Executive Briefings

Marsh: Most Companies Unprepared for Rising Level of Risk in Their Supply Chains

And it isn't just about fraud. Says Marsh Inc.: "Most businesses are ill-prepared to handle the rising risk levels, caused by more global and complex supply chains that are increasing supplier disruptions, logistics delays, and product recalls and safety issues." A recent Marsh study of 110 North American risk managers found that none considered their companies to be "highly effective" at supply chain risk management. Just 35 percent saw their organizations as "moderately effective," while 65 percent described their supply chain risk programs as having "low" or "unknown" effectiveness. Some lacked any formal risk effort at all. Yet nearly three-quarters of the respondents believe their supply chain risk has risen since 2005, and a similar number saw supply chain disruptions as having an increased financial impact. "Concerns about supply chain risks and supplier issues are reverberating in boardrooms and among shareholder groups throughout the U.S.," says Beth Enslow, author of the report and a senior vice president in Marsh's Supply Chain Risk Management Practice. "Yet, at this point, most organizations are just beginning to take the steps needed to manage these challenges effectively." Marsh recommends formation of a cross-functional team involving purchasing, manufacturing, logistics, finance, legal and risk-management. Only 31 percent of respondents have taken that step. Even worse, just 19 percent of companies with more than $1bn in revenue have created such teams. The "siloed" nature of supply chain functions makes it tough for companies to assess their supply chain risks, especially in the areas of product safety and supply dependability, Marsh says.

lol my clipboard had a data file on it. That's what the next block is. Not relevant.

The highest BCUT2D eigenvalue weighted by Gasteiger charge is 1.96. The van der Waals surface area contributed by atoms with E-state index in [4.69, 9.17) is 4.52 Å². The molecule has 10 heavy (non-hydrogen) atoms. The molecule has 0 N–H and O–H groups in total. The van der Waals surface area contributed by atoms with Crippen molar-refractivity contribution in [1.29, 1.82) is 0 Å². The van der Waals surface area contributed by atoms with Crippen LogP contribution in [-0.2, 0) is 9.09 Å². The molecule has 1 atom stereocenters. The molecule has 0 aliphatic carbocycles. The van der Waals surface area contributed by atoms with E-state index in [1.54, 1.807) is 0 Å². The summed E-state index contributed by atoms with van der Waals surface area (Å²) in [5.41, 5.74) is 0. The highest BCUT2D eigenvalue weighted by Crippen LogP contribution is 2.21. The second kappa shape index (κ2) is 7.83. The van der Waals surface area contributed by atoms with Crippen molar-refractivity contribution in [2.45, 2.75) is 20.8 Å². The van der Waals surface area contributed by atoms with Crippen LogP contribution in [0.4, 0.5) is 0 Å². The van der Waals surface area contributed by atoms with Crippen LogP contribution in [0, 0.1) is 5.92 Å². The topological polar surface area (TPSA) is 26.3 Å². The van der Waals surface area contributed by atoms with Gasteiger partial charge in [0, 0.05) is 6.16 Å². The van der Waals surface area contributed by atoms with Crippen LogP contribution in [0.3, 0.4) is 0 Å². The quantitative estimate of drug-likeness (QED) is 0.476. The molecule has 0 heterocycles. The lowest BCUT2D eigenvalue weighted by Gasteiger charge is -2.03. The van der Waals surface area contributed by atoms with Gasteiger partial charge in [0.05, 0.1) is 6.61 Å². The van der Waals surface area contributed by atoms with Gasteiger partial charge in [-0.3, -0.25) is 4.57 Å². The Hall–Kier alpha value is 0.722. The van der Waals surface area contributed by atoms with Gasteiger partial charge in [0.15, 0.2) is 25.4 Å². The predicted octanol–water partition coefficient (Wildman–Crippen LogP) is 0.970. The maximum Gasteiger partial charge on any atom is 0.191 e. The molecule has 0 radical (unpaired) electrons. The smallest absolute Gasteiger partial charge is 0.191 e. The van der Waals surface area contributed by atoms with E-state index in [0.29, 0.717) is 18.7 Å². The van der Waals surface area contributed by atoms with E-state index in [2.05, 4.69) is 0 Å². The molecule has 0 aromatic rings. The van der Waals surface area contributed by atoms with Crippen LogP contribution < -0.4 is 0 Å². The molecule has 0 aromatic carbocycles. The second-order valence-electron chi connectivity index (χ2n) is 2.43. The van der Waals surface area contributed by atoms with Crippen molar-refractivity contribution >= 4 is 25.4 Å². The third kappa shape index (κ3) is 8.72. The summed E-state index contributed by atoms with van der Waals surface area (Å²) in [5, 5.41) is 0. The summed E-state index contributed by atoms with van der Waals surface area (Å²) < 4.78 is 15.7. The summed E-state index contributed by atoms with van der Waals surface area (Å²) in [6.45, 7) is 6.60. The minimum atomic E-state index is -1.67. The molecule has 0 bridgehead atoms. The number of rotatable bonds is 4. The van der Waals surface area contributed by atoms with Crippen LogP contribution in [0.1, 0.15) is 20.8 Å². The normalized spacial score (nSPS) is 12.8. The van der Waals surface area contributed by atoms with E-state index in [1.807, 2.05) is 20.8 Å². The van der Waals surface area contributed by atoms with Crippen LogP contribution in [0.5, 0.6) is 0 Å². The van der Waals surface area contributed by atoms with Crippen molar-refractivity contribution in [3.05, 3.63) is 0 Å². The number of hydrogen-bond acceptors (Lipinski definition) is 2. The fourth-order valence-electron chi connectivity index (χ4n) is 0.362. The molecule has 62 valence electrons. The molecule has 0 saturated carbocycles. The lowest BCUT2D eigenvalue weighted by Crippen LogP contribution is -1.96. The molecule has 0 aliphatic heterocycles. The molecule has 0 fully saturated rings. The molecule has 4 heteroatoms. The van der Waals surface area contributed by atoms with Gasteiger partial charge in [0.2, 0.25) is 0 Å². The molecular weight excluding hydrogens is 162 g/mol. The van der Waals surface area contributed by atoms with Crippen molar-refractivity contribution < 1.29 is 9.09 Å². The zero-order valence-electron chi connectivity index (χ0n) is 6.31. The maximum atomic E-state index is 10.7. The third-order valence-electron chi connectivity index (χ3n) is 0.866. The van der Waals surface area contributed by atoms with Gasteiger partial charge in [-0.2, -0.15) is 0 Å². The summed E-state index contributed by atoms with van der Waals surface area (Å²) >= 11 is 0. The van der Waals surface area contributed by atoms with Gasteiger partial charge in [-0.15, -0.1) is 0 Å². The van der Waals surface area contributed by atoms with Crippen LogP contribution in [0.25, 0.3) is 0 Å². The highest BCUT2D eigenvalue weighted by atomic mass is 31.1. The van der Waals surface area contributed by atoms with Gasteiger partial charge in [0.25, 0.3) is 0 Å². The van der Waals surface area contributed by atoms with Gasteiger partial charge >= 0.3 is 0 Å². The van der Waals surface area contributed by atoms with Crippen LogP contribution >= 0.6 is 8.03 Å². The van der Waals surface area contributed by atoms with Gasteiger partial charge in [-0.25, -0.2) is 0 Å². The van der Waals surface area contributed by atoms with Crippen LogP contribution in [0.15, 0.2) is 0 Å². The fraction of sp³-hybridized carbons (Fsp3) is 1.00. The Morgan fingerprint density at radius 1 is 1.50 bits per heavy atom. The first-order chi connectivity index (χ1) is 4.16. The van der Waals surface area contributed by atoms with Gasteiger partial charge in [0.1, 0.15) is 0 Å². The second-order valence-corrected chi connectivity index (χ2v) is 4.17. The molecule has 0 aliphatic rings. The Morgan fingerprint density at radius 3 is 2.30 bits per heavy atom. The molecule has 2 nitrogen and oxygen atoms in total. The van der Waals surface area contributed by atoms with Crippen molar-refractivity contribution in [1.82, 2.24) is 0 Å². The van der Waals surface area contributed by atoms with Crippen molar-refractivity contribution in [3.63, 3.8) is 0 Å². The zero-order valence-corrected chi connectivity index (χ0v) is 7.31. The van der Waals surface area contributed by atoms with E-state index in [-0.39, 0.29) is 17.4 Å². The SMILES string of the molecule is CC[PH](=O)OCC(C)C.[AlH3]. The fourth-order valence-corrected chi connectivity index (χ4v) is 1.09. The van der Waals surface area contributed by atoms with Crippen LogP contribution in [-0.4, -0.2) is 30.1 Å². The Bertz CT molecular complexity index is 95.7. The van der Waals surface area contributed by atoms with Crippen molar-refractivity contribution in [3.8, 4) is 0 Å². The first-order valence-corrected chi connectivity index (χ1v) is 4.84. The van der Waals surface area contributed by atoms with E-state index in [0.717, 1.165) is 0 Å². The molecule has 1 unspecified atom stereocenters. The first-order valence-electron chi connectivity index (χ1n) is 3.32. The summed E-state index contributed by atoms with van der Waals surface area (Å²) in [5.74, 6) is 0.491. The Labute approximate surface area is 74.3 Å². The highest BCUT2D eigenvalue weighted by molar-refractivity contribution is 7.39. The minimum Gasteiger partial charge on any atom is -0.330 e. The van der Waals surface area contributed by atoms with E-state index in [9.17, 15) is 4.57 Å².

www.marsh.com

And it isn't just about fraud. Says Marsh Inc.: "Most businesses are ill-prepared to handle the rising risk levels, caused by more global and complex supply chains that are increasing supplier disruptions, logistics delays, and product recalls and safety issues." A recent Marsh study of 110 North American risk managers found that none considered their companies to be "highly effective" at supply chain risk management. Just 35 percent saw their organizations as "moderately effective," while 65 percent described their supply chain risk programs as having "low" or "unknown" effectiveness. Some lacked any formal risk effort at all. Yet nearly three-quarters of the respondents believe their supply chain risk has risen since 2005, and a similar number saw supply chain disruptions as having an increased financial impact. "Concerns about supply chain risks and supplier issues are reverberating in boardrooms and among shareholder groups throughout the U.S.," says Beth Enslow, author of the report and a senior vice president in Marsh's Supply Chain Risk Management Practice. "Yet, at this point, most organizations are just beginning to take the steps needed to manage these challenges effectively." Marsh recommends formation of a cross-functional team involving purchasing, manufacturing, logistics, finance, legal and risk-management. Only 31 percent of respondents have taken that step. Even worse, just 19 percent of companies with more than $1bn in revenue have created such teams. The "siloed" nature of supply chain functions makes it tough for companies to assess their supply chain risks, especially in the areas of product safety and supply dependability, Marsh says.

www.marsh.com